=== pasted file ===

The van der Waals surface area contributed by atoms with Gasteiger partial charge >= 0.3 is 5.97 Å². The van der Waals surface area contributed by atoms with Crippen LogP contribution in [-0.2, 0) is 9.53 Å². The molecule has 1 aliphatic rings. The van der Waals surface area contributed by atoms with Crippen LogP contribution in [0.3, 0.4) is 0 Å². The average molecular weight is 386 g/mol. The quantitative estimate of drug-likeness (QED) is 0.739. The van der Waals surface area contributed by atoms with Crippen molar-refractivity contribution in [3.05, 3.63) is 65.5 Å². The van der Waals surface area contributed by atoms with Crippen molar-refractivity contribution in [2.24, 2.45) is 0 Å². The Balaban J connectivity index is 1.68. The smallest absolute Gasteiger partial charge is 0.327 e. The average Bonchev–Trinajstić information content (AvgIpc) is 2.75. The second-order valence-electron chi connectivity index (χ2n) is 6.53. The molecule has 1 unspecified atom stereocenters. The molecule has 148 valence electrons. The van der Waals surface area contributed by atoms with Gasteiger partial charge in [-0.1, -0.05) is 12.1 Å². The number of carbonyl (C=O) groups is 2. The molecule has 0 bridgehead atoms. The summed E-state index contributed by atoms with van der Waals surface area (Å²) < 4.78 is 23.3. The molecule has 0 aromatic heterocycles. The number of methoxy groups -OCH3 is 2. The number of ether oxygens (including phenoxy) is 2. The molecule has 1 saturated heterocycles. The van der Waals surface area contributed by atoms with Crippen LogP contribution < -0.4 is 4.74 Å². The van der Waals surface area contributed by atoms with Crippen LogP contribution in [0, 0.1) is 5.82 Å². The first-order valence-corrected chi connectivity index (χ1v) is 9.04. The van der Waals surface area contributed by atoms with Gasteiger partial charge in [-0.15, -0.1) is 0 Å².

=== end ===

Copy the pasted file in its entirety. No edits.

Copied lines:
The van der Waals surface area contributed by atoms with Gasteiger partial charge >= 0.3 is 5.97 Å². The van der Waals surface area contributed by atoms with Crippen LogP contribution in [-0.2, 0) is 9.53 Å². The molecule has 1 aliphatic rings. The van der Waals surface area contributed by atoms with Crippen LogP contribution in [0.3, 0.4) is 0 Å². The average molecular weight is 386 g/mol. The quantitative estimate of drug-likeness (QED) is 0.739. The van der Waals surface area contributed by atoms with Crippen molar-refractivity contribution in [3.05, 3.63) is 65.5 Å². The van der Waals surface area contributed by atoms with Crippen molar-refractivity contribution in [2.24, 2.45) is 0 Å². The Balaban J connectivity index is 1.68. The smallest absolute Gasteiger partial charge is 0.327 e. The average Bonchev–Trinajstić information content (AvgIpc) is 2.75. The second-order valence-electron chi connectivity index (χ2n) is 6.53. The molecule has 1 unspecified atom stereocenters. The molecule has 148 valence electrons. The van der Waals surface area contributed by atoms with Gasteiger partial charge in [-0.1, -0.05) is 12.1 Å². The number of carbonyl (C=O) groups is 2. The molecule has 0 bridgehead atoms. The summed E-state index contributed by atoms with van der Waals surface area (Å²) < 4.78 is 23.3. The molecule has 0 aromatic heterocycles. The number of methoxy groups -OCH3 is 2. The number of ether oxygens (including phenoxy) is 2. The molecule has 1 saturated heterocycles. The van der Waals surface area contributed by atoms with Crippen LogP contribution < -0.4 is 4.74 Å². The van der Waals surface area contributed by atoms with Crippen LogP contribution in [0, 0.1) is 5.82 Å². The first-order valence-corrected chi connectivity index (χ1v) is 9.04. The van der Waals surface area contributed by atoms with Gasteiger partial charge in [-0.15, -0.1) is 0 Å².